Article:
Homeowner’s insurance changes proposed
Feb 11, 2008
Premiums continue to rise despite last year’s reforms
By JIM ASH
news-press.com–February 09, 2008
TALLAHASSEE — Florida has gambled long enough and needs to reel in risky insurance reforms that threaten homeowners with billions in extra charges, a top aide to Chief Financial Officer Alex Sink warned lawmakers Friday.
“There is this cost looming over our heads,” Michael Carlson, director of legislative affairs for the Department of Financial Services, told members of the House Insurance Committee. “The CFO is gravely concerned.”
More than a year ago, lawmakers agreed to put taxpayers on the hook for an additional $12 billion worth of risk in the state’s $28 billion catastrophic fund. The idea was to sell dirt-cheap backup insurance to companies who would pass along the savings to policyholders.
But premiums continue to rise and state officials are worried the next major storm could cripple the fund, Carlson said. A medium-sized storm packing the punch of Hurricane Charley could cause $35 billion in losses if it hit the Tampa Bay area, Carlson said.
That would trigger payouts from the fund and send financial dominos tumbling, he warned.
Policyholders would be socked with $1.8 billion in increased premium taxes for the next 30 years to pay for the recovery, Carlson said. Rough estimates show the average policy holder could face between $11,000 and $18,000 in premium assessments over the 30-year life of the bonds the state would have to issue to pay off the debt.
The state would be forced to borrow because the Cat fund has only about $6 billion in cash reserves.
And lenders are scarce, warned Ben Watkins, head of the state’s Division of Bond Finance. Wall Street investors are skittish after the collapse of the subprime mortgage industry and capital has all but dried up, Watkins said.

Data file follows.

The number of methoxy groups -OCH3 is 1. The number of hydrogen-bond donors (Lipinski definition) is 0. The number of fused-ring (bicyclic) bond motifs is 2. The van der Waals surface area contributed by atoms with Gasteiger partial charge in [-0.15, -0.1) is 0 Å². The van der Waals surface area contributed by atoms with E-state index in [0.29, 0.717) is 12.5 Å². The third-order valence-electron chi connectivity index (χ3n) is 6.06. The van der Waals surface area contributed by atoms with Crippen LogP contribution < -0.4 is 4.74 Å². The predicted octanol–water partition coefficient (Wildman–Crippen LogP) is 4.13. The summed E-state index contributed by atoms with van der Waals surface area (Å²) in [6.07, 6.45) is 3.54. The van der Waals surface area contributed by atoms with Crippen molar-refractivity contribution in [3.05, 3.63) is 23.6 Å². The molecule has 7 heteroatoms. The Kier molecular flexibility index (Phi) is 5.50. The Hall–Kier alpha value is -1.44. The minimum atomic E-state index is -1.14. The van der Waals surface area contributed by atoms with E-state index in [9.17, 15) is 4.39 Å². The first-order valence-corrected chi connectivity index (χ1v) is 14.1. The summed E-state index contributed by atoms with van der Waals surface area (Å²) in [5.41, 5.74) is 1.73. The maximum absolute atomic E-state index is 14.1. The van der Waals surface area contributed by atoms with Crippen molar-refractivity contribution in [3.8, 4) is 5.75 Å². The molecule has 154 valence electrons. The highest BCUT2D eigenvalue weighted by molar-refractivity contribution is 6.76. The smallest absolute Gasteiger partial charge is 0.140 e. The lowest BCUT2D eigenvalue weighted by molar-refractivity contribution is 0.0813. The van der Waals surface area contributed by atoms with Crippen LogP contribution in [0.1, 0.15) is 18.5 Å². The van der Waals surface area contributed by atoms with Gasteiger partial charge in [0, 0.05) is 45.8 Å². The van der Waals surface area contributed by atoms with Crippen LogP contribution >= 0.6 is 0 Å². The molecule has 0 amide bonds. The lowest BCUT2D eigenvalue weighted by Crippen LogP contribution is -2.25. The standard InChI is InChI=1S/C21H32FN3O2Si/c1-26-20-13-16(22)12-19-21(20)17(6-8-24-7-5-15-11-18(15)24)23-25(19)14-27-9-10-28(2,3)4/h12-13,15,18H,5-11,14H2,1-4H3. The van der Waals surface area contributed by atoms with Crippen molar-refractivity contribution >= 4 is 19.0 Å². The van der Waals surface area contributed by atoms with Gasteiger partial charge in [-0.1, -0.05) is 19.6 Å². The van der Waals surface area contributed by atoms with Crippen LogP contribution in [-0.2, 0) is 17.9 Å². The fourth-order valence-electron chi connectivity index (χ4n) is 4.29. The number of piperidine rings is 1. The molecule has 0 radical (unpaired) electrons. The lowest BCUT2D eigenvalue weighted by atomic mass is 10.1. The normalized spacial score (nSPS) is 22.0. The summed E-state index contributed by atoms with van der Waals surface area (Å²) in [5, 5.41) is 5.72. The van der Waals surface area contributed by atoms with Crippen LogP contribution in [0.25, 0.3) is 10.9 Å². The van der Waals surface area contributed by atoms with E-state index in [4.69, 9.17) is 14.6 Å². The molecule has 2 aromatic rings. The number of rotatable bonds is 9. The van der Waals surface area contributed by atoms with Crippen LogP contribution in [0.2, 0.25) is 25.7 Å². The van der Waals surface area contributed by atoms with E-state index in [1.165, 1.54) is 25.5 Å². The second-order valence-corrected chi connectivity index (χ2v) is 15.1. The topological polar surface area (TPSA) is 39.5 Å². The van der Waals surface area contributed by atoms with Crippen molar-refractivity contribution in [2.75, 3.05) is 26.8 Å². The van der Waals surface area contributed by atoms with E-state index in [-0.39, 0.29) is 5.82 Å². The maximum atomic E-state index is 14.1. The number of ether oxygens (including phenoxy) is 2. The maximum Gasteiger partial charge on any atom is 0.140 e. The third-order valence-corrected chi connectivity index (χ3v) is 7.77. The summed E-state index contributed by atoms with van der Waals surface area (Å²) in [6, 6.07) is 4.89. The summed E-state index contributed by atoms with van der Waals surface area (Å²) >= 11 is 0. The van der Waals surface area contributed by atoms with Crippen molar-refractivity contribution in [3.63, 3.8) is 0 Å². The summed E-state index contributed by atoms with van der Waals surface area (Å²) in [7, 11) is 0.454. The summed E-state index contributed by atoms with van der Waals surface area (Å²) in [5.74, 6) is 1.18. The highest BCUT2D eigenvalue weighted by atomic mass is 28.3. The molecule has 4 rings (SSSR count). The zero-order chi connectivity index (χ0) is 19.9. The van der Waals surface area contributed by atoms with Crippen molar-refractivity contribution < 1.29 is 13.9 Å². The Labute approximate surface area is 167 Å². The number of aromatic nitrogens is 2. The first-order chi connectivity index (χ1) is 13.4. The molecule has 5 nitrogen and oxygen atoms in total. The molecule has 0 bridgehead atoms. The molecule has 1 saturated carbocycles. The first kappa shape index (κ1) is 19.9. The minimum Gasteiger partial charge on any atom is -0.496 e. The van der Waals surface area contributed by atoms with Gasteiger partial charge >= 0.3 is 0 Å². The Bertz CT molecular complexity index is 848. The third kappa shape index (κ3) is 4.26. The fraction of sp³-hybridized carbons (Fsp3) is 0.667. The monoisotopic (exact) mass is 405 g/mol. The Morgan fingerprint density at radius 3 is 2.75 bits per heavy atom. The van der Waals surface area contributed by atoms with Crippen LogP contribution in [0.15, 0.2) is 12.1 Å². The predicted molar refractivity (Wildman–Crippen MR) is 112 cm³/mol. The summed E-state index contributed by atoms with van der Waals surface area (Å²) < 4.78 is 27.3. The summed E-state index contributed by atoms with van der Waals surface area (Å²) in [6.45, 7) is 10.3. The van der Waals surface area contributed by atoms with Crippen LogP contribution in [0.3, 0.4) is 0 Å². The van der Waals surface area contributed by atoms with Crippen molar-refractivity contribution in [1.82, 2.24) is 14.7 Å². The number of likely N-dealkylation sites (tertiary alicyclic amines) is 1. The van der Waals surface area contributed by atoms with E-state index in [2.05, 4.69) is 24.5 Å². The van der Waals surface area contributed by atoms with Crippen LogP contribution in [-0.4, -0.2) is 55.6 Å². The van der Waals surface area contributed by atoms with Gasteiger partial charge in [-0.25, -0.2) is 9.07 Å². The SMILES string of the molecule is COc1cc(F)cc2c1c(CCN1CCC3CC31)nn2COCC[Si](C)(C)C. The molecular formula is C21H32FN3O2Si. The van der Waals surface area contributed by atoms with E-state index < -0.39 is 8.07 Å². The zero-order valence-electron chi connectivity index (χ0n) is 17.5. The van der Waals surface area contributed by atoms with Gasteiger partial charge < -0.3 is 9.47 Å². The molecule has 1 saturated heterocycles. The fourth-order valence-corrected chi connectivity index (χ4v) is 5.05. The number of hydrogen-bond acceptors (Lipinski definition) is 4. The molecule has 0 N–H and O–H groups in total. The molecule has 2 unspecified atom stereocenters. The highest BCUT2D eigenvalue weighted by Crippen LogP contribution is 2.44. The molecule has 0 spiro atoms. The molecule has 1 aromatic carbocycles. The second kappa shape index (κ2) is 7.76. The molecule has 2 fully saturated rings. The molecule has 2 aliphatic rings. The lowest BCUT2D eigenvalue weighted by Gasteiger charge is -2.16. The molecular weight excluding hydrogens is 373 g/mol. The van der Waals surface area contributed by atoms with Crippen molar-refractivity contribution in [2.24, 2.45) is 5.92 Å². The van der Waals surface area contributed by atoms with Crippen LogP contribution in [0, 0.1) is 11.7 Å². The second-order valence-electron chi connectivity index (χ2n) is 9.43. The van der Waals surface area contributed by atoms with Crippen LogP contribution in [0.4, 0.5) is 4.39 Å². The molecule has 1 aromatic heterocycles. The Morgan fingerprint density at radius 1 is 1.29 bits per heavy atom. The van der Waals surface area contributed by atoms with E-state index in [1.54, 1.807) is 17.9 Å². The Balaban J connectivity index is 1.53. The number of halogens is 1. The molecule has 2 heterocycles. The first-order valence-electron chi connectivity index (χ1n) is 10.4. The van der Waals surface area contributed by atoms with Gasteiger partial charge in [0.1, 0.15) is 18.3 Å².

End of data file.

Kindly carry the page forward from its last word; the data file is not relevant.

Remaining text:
“It has created an element of uncertainty that has affected our ability to borrow money that is unprecedented in my career,” Watkins said. “It is more challenging than ever to access the credit market.”
Sink’s solution, backed by conservative Republican House Speaker Marco Rubio, would be controversial. She is proposing to cut the $12 billion optional pool in the catastrophe fund by $3 billion and force insurers to buy co-insurance on the private market.
The move would remove at-risk indebtedness of $111 million to $217 million a year or $3.3 billion to $6.5 billion over a 30-year period.
The additional cost to insurance companies would be passed on to policyholders who could expect to see rates increase between 1.5 percent and 3 percent, Carlson said.
Some of the state’s most powerful business groups lined up in the committee room to support the measure, even though no official vote was scheduled.
“It is intuitive that this is the right step going forward,” said Randy Miller, executive vice president of the Florida Retail Federation.
The political climate may be right in the Senate, even though Senate insurance chief Bill Posey, R-Rockledge, initially gave the proposal a cool reception.
Earlier this week, a Senate select committee put insurance executives under oath and grilled them for hours about why the January 2007 reforms have not led to bigger savings.
House Insurance Committee Chairman Don Brown, a Republican from DeFuniak Springs, said the idea of reducing Catastrophe Fund risk still doesn’t touch what he considers to be the real problem, an onslaught of coastal development enticed by availability of state-backed insurance.
“The real problem in Florida is not lying insurance company executives,” Brown said.
“The real problem in Florida is $2 trillion in exposure on our coastal areas. They ought not to expect everybody else to pay for that risky behavior.”